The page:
Caribbean Leaders Boycott Pompeo Talks As Row Grows Over US Relations The prime ministers of Barbados and Trinidad and Tobago are boycotting a scheduled meeting with the US secretary of state, Mike Pompeo, in a growing row between Caribbean nations who are open to improved relations with the Trump administration, and those who have opposed talks on principle.

Pompeo arrived in Jamaica on Tuesday, where he was set to meet seven Caribbean leaders to discuss regional concerns including Venezuela’s political crisis, trade and national security.

But the meeting represents a departure from formal talks between the US and Caricom, the 15-member organization that advocates for collective regional interests.

Barbados’s prime minister, Mia Mottley – who is also the Caricom chair – announced earlier this month that she would not be attending the meeting in Jamaica, which she described as “an attempt to divide [the] region.”

“I am conscious that if this country does not stand for something, then it will fall for anything,” she said. “As chairman of Caricom, it is impossible for me to agree that my foreign minister should attend a meeting with anyone to which members of Caricom are not invited.”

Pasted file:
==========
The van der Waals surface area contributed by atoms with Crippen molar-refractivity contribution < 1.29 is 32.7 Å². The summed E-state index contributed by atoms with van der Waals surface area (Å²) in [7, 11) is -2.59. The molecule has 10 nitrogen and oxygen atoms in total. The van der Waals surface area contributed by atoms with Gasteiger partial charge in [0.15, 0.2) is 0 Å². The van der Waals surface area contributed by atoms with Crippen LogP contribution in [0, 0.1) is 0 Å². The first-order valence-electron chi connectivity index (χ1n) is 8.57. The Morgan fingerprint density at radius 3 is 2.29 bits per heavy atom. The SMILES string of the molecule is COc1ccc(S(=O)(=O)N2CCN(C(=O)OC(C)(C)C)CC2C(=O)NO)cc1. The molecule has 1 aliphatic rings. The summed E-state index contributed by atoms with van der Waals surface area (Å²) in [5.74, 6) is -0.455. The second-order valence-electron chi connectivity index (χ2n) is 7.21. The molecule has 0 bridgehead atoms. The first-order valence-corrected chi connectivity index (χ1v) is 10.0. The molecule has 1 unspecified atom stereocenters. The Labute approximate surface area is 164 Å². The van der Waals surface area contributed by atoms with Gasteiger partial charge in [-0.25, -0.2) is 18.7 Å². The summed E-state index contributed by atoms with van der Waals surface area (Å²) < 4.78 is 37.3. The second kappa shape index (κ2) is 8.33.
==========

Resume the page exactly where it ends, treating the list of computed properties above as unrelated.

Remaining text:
Mottley has previously criticized the US for inaction on the climate crisis and its regional impact on migration. The Trinidad and Tobago PM, Keith Rowley, later joined Mottley’s boycott, announcing on Monday he would also not be taking part in the meeting.

“[She] has the full support of the government and the people of Trinidad and Tobago in outlining our principles and vision of Caribbean unity. In the expectation of Caribbean unity, the prime minister of Barbados speaks for Trinidad and Tobago,” Rowley said in a speech.

The Jamaican PM, Andrew Holness, will be joined by leaders representing the Bahamas, Belize, the Dominican Republic, Haiti, St Kitts and Nevis and St Lucia. Kamina Johnson Smith, Jamaica’s affairs and foreign trade minister, called Pompeo’s two-day visit “a symbol of Washington’s engagement with the Caribbean”.

Pompeo’s Caribbean visit comes as Donald Trump faces his first day of an impeachment trial in the US Senate over his efforts to pressure Ukraine to dig up dirt on his Democratic rival Joe Biden. Pompeo has repeatedly been linked to the scheme.

The meeting in the Caribbean comes a year after Jamaican, Bahamian, Lucian, Haitian and Dominican leaders privately met Trump at his Mar-a-Lago resort. Trump promised investment aid in exchange for support of US interests.

Shortly after, the same nations broke from other Caricom members to back Venezuelan opposition leader Juan Guaido as head of state. Caricom officially recognizes Nicolás Maduro as Venezuela’s president and urges dialogue with the leaders of the opposition.